Thrombospondin type-1 repeat (TSR) domains play essential roles in gliding motility, host-cell recognition and invasion throughout the life cycle o the malaria parasite, Plasmodium falciparum. These domains are present in proteins that are particularly important during parasite transmission from humans to mosquitoes and back.
The aim of this project is to explore and characterize the O- fucosylation of TSR domains of critical P. falciparum molecules. As it has been described across diverse organisms, TSR domains are commonly fucosylated by the protein-O-fucosyltransferase 2 (PoFUT2) and this modification is required for optimal folding and secretion of TSR-containing proteins. Furthermore, the O-fucosylation consensus sequence on TSR domains coincides with its ligand-binding motif, suggesting that O-fucose may alter ligand-binding affinities of TSR-domains. A PoFUT2 homolog is conserved and expressed by P. falciparum, and GDP-fucose, the substrate donor of O-fucosylation reactions, is actively synthesized and incorporated by the parasite. Together with the detection of the O-fucosylation machinery in salivary gland sporozoites by proteomic analyses, the evidence strongly point to the conservation of a PoFUT2 mediated O-fucosylation mechanism in P. falciparum. We propose to (1) explore these putative posttranslational modifications by characterizing two endogenously expressed and essential TSR-containing proteins in the ookinete and sporozoite stages (the Circumsporozoite and TRAP-related protein, CTRP;and the Circumsporozoite protein, CS, respectively) and (2) evaluate the biological significance of TSR modification by phenotyping O- fucosylation null mutants in the ookinete and sporozoite stages. TSR domains are essential for host- parasite interactions in malaria. A deeper insight into a mechanism of posttranslational modification of P. falciparum TSR will ultimately lay the foundation for future exploration into the fundamental role of glycosylation in malaria parasite biology.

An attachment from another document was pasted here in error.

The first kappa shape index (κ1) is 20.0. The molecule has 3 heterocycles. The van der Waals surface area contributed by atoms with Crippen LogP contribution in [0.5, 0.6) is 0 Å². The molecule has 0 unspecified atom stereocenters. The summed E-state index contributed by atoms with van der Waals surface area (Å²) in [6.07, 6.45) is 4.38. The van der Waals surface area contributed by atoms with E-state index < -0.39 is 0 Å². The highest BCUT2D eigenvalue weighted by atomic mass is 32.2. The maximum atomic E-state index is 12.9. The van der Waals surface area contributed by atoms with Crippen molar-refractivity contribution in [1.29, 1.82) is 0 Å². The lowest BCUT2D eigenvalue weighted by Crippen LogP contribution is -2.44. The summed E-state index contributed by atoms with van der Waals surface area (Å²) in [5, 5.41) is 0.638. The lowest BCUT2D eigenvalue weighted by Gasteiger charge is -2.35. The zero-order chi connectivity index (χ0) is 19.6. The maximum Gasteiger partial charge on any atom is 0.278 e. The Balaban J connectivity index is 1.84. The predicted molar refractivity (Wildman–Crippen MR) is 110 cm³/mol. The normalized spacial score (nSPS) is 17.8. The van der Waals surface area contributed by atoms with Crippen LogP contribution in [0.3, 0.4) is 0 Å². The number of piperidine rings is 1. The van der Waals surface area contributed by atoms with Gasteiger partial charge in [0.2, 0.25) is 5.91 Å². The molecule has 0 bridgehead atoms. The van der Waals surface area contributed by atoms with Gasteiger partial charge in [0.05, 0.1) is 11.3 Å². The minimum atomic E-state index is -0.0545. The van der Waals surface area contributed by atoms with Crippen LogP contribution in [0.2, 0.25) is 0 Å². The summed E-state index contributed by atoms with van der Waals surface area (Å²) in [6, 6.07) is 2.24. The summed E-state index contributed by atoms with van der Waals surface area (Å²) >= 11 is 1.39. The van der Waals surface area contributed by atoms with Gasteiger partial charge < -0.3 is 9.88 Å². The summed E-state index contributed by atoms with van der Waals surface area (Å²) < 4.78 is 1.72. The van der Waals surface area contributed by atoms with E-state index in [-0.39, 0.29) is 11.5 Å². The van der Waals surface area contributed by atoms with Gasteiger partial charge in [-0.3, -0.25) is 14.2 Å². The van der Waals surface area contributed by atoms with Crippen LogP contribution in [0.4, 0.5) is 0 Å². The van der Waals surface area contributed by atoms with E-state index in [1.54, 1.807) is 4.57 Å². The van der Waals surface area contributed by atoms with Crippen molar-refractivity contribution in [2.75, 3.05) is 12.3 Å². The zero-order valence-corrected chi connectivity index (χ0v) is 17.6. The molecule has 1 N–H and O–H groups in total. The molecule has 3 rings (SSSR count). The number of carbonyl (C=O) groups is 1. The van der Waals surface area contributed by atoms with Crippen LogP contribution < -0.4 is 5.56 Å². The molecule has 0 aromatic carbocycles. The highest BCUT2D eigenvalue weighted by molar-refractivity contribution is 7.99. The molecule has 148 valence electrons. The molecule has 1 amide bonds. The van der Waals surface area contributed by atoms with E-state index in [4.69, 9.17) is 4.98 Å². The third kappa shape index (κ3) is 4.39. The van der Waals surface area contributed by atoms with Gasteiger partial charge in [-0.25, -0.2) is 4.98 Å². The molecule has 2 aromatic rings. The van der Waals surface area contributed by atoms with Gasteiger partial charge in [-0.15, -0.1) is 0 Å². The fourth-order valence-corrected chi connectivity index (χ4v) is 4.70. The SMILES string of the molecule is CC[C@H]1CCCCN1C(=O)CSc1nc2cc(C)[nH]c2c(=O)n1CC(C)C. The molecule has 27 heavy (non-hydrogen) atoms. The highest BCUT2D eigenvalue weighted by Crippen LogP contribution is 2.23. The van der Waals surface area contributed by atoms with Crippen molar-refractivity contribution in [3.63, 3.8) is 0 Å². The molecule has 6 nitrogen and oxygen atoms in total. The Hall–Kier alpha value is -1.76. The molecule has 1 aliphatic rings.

The thrombospondin type I repeat (TSR) domains of several key proteins of the malaria parasite facilitate attachment to human and mosquito host cells. We hypothesize that the Plasmodium biosynthetic machinery modifies these domains with the sugar fucose, thus our aim is to describe this modification and evaluate its biological significance during the parasite transmission from humans to mosquitoes and back. The discovery of new interventions to combat malaria remains greatly limited by our incomplete knowledge of basic Plasmodium falciparum biology, and the data generated by this proposal may ultimately contribute to the development of novel interventions to prevent parasite transmission.